Arimo, Idaho was about ten miles north of Cambridge.
Ruth's son, Edwin and family lived in Bancroft, Idaho which was about twenty miles from Ruth's home in Cambridge. The population of Bancroft in 1980 was 505. The elevation of Bancroft is 5425.
Beverley is the town in England where the Clarkson family once lived. The county of Yorkshire, England is divided into three Ridings, East, North and West. Beverley is famous for being the home of the Beverley Minster, the finest Gothic church in Yorkshire, which was built in the 13th century. A great college was built in Beverley in the year 700, by the archbishop of York. The city had three famous hospitals and two friaries, so it once was a rather large city. During Robert's time, it was a pretty town with a large market and four parishes with a population of about 10,000 people. The town is at the east foot of some hills called the Wolds, and is about a mile west of the Hull River. The country to the east is flat, but the parts adjacent are fertile and well-wooded. All was anciently swampy; then covered with forest; later cleared for fuel and for cultivation. Around Beverley, fragments of chalk cliff can be seen, relics of the original coastline. The town is surrounded by common pastures. Beverley today ranks as one of the more gracious towns in all England.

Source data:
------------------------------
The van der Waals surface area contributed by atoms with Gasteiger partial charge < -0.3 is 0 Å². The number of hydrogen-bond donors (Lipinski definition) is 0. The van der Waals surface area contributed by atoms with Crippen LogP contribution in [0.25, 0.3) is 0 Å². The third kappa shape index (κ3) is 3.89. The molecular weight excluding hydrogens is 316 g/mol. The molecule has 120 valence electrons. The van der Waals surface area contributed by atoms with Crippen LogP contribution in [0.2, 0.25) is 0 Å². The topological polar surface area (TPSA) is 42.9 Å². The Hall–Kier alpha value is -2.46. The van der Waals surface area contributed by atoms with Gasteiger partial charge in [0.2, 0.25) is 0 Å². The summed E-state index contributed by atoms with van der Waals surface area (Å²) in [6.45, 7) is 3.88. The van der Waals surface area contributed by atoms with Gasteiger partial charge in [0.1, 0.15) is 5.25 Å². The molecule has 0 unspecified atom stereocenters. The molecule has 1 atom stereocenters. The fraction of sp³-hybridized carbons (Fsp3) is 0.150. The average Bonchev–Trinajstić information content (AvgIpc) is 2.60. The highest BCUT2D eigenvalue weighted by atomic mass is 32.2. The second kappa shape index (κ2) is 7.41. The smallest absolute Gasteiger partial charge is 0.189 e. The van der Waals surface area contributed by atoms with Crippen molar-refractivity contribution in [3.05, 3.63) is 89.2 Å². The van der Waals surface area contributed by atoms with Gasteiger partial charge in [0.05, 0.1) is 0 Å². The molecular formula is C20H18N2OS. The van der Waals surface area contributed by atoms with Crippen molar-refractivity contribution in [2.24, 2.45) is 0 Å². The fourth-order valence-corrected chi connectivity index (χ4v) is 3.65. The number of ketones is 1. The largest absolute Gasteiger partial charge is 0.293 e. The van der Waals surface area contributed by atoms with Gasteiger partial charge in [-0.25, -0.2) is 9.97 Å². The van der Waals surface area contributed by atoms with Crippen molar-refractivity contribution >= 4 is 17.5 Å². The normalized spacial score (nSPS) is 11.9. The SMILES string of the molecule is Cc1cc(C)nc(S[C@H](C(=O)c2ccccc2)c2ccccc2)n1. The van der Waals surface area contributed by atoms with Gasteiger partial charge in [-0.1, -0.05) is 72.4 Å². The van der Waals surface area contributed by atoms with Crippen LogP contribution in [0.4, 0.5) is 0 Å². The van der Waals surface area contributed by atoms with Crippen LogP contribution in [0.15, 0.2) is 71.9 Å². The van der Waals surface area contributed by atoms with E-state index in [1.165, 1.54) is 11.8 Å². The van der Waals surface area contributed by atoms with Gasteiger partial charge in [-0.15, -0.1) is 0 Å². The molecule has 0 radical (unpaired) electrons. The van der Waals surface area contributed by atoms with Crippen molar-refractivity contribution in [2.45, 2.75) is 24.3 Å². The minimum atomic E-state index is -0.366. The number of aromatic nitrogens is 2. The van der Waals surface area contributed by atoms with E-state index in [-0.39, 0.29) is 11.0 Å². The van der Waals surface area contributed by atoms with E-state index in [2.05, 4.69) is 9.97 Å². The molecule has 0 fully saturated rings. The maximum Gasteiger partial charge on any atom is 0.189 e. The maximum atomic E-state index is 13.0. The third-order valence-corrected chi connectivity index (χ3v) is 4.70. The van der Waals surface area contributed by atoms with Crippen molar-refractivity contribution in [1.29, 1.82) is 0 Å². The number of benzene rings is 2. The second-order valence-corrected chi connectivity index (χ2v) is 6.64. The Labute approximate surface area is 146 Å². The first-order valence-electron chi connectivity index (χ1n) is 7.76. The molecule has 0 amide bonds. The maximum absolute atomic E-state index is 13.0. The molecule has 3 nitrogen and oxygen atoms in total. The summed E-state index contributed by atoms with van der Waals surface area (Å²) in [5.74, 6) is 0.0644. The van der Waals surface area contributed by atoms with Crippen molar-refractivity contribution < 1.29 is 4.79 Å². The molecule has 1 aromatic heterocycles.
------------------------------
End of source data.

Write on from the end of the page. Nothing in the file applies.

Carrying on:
Cambridge, Idaho is about 32 miles north of Preston. In 1909, Ozro and Ruth moved to Cambridge from Red Rock which was closer to stores, school, and church.
Clifton, Idaho is a small town about five miles north of Dayton. Its elevation is 4873.
Dayton, Idaho was on the railroad line. Since there wasn't a direct train route from Downey to Preston, they would usually take the train from Downey to Dayton, which is about seven miles west of Preston. Then they would take a buggy to Preston. They could take the train all the way to Preston, but this involved going far south to Cache Junction, in Utah and then heading north to Preston. The elevation of Dayton is 4772 feet.
Dingle Idaho is located about 30 miles east of Preston, just north of Bear Lake. The elevation of Dingle is 5952 feet.
Downey, Idaho is about 30 miles north of Preston. Ozro and Ruth moved to Red Rock in 1908 which was seven miles south of Downey. In 1909, they moved closer to this town on the railroad, to Cambridge which is 3 1/2 miles north-east of Downey. The population of Downey in 1980 was 654.